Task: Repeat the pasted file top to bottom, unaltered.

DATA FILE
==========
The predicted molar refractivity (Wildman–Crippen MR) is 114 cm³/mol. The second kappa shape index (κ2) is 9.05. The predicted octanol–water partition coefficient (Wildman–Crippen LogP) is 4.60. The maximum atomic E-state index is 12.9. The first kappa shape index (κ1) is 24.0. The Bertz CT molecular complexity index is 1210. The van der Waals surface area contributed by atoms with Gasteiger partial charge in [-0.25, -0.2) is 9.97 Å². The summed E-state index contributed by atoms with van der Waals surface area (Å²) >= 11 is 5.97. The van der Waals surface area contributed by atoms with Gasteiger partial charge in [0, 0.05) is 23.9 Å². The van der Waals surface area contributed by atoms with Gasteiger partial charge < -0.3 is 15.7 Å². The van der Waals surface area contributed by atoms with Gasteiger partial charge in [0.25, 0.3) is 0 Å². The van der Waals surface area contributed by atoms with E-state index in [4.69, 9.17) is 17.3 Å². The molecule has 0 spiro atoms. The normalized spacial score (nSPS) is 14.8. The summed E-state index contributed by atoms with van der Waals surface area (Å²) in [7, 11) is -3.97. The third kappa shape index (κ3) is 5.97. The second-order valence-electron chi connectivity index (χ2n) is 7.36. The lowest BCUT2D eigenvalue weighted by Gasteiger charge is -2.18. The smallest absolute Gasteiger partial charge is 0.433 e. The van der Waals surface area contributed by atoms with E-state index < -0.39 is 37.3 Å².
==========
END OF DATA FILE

The predicted molar refractivity (Wildman–Crippen MR) is 114 cm³/mol. The second kappa shape index (κ2) is 9.05. The predicted octanol–water partition coefficient (Wildman–Crippen LogP) is 4.60. The maximum atomic E-state index is 12.9. The first kappa shape index (κ1) is 24.0. The Bertz CT molecular complexity index is 1210. The van der Waals surface area contributed by atoms with Gasteiger partial charge in [-0.25, -0.2) is 9.97 Å². The summed E-state index contributed by atoms with van der Waals surface area (Å²) >= 11 is 5.97. The van der Waals surface area contributed by atoms with Gasteiger partial charge in [0, 0.05) is 23.9 Å². The van der Waals surface area contributed by atoms with Gasteiger partial charge < -0.3 is 15.7 Å². The van der Waals surface area contributed by atoms with Gasteiger partial charge in [0.25, 0.3) is 0 Å². The van der Waals surface area contributed by atoms with E-state index in [4.69, 9.17) is 17.3 Å². The molecule has 0 spiro atoms. The normalized spacial score (nSPS) is 14.8. The summed E-state index contributed by atoms with van der Waals surface area (Å²) in [7, 11) is -3.97. The third kappa shape index (κ3) is 5.97. The second-order valence-electron chi connectivity index (χ2n) is 7.36. The lowest BCUT2D eigenvalue weighted by Gasteiger charge is -2.18. The smallest absolute Gasteiger partial charge is 0.433 e. The van der Waals surface area contributed by atoms with E-state index < -0.39 is 37.3 Å².